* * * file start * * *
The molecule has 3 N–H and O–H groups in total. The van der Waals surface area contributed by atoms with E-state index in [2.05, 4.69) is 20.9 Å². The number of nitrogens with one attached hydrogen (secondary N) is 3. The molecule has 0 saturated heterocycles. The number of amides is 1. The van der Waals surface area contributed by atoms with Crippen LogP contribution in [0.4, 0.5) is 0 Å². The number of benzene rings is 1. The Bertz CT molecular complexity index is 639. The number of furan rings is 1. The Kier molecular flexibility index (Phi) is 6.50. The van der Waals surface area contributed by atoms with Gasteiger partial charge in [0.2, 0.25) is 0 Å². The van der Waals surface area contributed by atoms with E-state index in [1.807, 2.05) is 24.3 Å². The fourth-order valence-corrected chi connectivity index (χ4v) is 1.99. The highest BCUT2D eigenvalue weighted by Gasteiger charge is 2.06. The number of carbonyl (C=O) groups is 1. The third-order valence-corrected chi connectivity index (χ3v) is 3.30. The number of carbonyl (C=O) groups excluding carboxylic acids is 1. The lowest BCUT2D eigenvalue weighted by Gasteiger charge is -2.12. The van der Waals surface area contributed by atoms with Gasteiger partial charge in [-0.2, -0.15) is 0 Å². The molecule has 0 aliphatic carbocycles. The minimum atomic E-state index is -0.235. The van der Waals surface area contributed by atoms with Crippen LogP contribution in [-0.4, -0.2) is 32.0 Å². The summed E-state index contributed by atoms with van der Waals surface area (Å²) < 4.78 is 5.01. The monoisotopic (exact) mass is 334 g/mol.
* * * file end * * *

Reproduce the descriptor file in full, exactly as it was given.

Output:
The molecule has 3 N–H and O–H groups in total. The van der Waals surface area contributed by atoms with E-state index in [2.05, 4.69) is 20.9 Å². The number of nitrogens with one attached hydrogen (secondary N) is 3. The molecule has 0 saturated heterocycles. The number of amides is 1. The van der Waals surface area contributed by atoms with Crippen LogP contribution in [0.4, 0.5) is 0 Å². The number of benzene rings is 1. The Bertz CT molecular complexity index is 639. The number of furan rings is 1. The Kier molecular flexibility index (Phi) is 6.50. The van der Waals surface area contributed by atoms with Gasteiger partial charge in [0.2, 0.25) is 0 Å². The van der Waals surface area contributed by atoms with E-state index in [1.807, 2.05) is 24.3 Å². The fourth-order valence-corrected chi connectivity index (χ4v) is 1.99. The highest BCUT2D eigenvalue weighted by Gasteiger charge is 2.06. The number of carbonyl (C=O) groups is 1. The third-order valence-corrected chi connectivity index (χ3v) is 3.30. The number of carbonyl (C=O) groups excluding carboxylic acids is 1. The lowest BCUT2D eigenvalue weighted by Gasteiger charge is -2.12. The van der Waals surface area contributed by atoms with Gasteiger partial charge in [-0.2, -0.15) is 0 Å². The molecule has 0 aliphatic carbocycles. The minimum atomic E-state index is -0.235. The van der Waals surface area contributed by atoms with Crippen LogP contribution in [-0.4, -0.2) is 32.0 Å². The summed E-state index contributed by atoms with van der Waals surface area (Å²) < 4.78 is 5.01. The monoisotopic (exact) mass is 334 g/mol.